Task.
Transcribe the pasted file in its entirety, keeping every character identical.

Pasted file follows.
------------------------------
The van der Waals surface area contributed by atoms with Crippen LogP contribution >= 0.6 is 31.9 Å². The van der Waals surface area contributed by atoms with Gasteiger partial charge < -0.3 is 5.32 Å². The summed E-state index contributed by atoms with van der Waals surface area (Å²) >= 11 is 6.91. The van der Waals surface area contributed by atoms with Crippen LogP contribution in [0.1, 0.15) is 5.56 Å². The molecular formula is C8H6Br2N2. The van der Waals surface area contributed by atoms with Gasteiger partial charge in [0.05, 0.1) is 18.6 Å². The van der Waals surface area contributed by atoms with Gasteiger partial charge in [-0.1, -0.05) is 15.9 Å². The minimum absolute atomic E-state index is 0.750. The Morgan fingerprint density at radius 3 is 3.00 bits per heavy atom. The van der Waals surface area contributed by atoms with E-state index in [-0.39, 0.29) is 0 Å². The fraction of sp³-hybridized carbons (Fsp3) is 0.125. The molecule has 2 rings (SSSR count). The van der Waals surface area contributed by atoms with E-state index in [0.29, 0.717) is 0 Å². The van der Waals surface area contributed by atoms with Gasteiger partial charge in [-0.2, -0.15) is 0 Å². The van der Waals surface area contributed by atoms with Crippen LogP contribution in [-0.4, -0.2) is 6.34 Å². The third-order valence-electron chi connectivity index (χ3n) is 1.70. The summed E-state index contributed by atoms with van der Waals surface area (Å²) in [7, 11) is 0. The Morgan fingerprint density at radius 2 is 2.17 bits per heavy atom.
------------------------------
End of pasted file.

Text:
The van der Waals surface area contributed by atoms with Crippen LogP contribution >= 0.6 is 31.9 Å². The van der Waals surface area contributed by atoms with Gasteiger partial charge < -0.3 is 5.32 Å². The summed E-state index contributed by atoms with van der Waals surface area (Å²) >= 11 is 6.91. The van der Waals surface area contributed by atoms with Crippen LogP contribution in [0.1, 0.15) is 5.56 Å². The molecular formula is C8H6Br2N2. The van der Waals surface area contributed by atoms with Gasteiger partial charge in [0.05, 0.1) is 18.6 Å². The van der Waals surface area contributed by atoms with Gasteiger partial charge in [-0.1, -0.05) is 15.9 Å². The minimum absolute atomic E-state index is 0.750. The Morgan fingerprint density at radius 3 is 3.00 bits per heavy atom. The van der Waals surface area contributed by atoms with E-state index in [-0.39, 0.29) is 0 Å². The fraction of sp³-hybridized carbons (Fsp3) is 0.125. The molecule has 2 rings (SSSR count). The van der Waals surface area contributed by atoms with E-state index in [0.29, 0.717) is 0 Å². The van der Waals surface area contributed by atoms with Gasteiger partial charge in [-0.2, -0.15) is 0 Å². The van der Waals surface area contributed by atoms with Crippen LogP contribution in [-0.4, -0.2) is 6.34 Å². The third-order valence-electron chi connectivity index (χ3n) is 1.70. The summed E-state index contributed by atoms with van der Waals surface area (Å²) in [7, 11) is 0. The Morgan fingerprint density at radius 2 is 2.17 bits per heavy atom.